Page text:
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This review is from: The Hippopotamus (Paperback)
This novel, published in 1994, has reminded the critics of certain other writers. I can myself see a resemblance to the narrator of Kingsley Amis's The Green Man in this story told by an ageing, bibulous, randy has-been putting up a show of curmudgeonliness much as Amis himself liked to do. I suppose there are distant echoes of Waugh too, the Waugh of the Diaries and Brideshead Revisited. On the other hand, readers of the Guardian newspaper around 1994 will remember a character created by the clever and wicked cartoonist Posy Simmons who is very similar indeed to Fry's Ted Wallace (the hippo in person) - struggling writer and schoolmasterish spelling pedant in addition to the characteristics already mentioned. That resemblance, whichever way the influence worked, is altogether too close to be coincidence. I sensed another possible influence too, from 25 years earlier. There is an odd film by Pasolini 'Theorem' about a young man who exerts untoward sexual influence over all around him, and for all the countless differences of tone and style from this book I can't help suspecting a kinship with that too.
The theorem here is one that perms situations of, shall we say, a kind we don't much encounter in our humdrum daily lives. It is not about characterisation at all. The characters are a harlequinade of weirdos, meant as vivid and not as realistic. The revelations they seem to take in their stride without missing a step are surreal, but I actually think I'm even more amazed by the mental agility, not to say the emotional pliancy, that they display at the end when Ted himself (either stepping out of character or reverting to his earlier persona briefly mentioned in a previous chapter) explains all. What it all seems to me to come down to is this - if someone is as brilliantly witty and ingenious as Stephen Fry is, then his novels will be more about a peacock display of the wit and ingenuity than about anything else. The phrase-making is coruscating, the eye for people and the ear for the way they talk are acute, and the repressed but desperate sense of how ridiculous everyone and everything are pervades chapter after chapter. As you might expect, there is a darker side to a personality like this, and that comes through explicitly in the scene in nazi Germany. It also comes through in the incident of the boy and the horse, but if that stops you in your tracks I urge you to continue, because you will get not one subsequent surprise but two.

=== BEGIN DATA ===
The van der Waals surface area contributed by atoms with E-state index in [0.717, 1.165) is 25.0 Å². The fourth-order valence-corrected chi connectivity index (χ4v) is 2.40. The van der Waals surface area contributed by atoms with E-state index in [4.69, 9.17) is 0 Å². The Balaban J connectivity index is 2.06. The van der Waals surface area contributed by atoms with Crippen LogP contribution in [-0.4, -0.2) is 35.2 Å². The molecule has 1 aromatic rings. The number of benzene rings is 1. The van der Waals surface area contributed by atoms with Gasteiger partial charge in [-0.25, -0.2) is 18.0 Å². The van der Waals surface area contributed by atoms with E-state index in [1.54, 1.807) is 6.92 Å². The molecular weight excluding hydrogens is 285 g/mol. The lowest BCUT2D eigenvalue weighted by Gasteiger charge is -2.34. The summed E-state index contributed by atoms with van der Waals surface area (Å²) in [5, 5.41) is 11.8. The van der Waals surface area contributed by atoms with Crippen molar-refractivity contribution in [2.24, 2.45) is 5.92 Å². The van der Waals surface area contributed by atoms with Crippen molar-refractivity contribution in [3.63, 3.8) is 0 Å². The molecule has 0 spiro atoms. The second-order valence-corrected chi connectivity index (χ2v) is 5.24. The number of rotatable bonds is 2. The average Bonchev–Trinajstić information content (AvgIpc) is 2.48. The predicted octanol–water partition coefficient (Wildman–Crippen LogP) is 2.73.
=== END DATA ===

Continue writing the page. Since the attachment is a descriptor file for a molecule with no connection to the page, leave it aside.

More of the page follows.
The final surprises come, hardly surprisingly, at the end. You would never guess the real situation, but there is no inevitability to it. It is just dam' ingenious, and it's about being ingenious and nothing else, not even about being convincing. A hundred other endings would have done just as well, provided they were clever enough. It's not hard to hear the black dog of depression baying through the music of this elegant masked ball, but if you have a good ear for overtones I believe you ought to hear something else as well. There is a real tone of human sympathy and downright kindness in Fry. It's something I sense in his public persona as an actor and entertainer, and something I sense in at least some of his novels. I won't say that it's what I read them for, because I read them for the brilliant chatter more than anything else, but there is an odd but agreeable aftertaste to it all, strange as it may be at times and of course strictly not for the Moral Majority, at least not when they are in full moral mode. I have a hunch that the poet (whom I adapt with apologies) spoke for Fry before Fry was born
The stars did not deal him the worst they could do:
His pleasures are plenty, his troubles are two.
But O, his two troubles, they reave him of rest,
The brains in his head and the heart in his breast.